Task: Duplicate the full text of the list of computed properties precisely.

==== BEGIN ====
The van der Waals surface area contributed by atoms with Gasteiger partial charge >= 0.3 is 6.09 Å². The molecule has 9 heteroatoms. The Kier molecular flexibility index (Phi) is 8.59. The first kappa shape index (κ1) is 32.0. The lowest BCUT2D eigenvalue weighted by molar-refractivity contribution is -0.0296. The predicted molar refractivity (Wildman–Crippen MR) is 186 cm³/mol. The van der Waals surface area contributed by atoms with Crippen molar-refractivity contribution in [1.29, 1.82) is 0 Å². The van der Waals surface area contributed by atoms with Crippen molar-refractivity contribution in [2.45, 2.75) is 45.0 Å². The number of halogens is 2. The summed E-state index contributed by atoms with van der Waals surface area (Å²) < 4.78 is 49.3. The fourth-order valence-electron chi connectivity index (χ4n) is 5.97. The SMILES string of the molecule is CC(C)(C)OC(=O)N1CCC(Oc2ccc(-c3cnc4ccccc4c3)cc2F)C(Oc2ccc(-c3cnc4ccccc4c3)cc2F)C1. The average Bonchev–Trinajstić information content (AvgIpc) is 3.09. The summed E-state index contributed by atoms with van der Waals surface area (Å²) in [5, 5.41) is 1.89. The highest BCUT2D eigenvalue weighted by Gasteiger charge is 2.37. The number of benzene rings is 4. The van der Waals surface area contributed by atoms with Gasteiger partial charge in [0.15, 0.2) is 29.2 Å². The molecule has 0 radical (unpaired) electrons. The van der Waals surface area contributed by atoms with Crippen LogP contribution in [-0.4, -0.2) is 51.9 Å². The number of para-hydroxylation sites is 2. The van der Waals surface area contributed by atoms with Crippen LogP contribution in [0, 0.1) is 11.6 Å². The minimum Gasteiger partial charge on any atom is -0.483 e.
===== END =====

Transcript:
The van der Waals surface area contributed by atoms with Gasteiger partial charge >= 0.3 is 6.09 Å². The molecule has 9 heteroatoms. The Kier molecular flexibility index (Phi) is 8.59. The first kappa shape index (κ1) is 32.0. The lowest BCUT2D eigenvalue weighted by molar-refractivity contribution is -0.0296. The predicted molar refractivity (Wildman–Crippen MR) is 186 cm³/mol. The van der Waals surface area contributed by atoms with Crippen molar-refractivity contribution in [1.29, 1.82) is 0 Å². The van der Waals surface area contributed by atoms with Crippen molar-refractivity contribution in [2.45, 2.75) is 45.0 Å². The number of halogens is 2. The summed E-state index contributed by atoms with van der Waals surface area (Å²) < 4.78 is 49.3. The fourth-order valence-electron chi connectivity index (χ4n) is 5.97. The SMILES string of the molecule is CC(C)(C)OC(=O)N1CCC(Oc2ccc(-c3cnc4ccccc4c3)cc2F)C(Oc2ccc(-c3cnc4ccccc4c3)cc2F)C1. The average Bonchev–Trinajstić information content (AvgIpc) is 3.09. The summed E-state index contributed by atoms with van der Waals surface area (Å²) in [5, 5.41) is 1.89. The highest BCUT2D eigenvalue weighted by Gasteiger charge is 2.37. The number of benzene rings is 4. The van der Waals surface area contributed by atoms with Gasteiger partial charge in [0.15, 0.2) is 29.2 Å². The molecule has 0 radical (unpaired) electrons. The van der Waals surface area contributed by atoms with Crippen LogP contribution in [-0.4, -0.2) is 51.9 Å². The number of para-hydroxylation sites is 2. The van der Waals surface area contributed by atoms with Crippen LogP contribution in [0, 0.1) is 11.6 Å². The minimum Gasteiger partial charge on any atom is -0.483 e.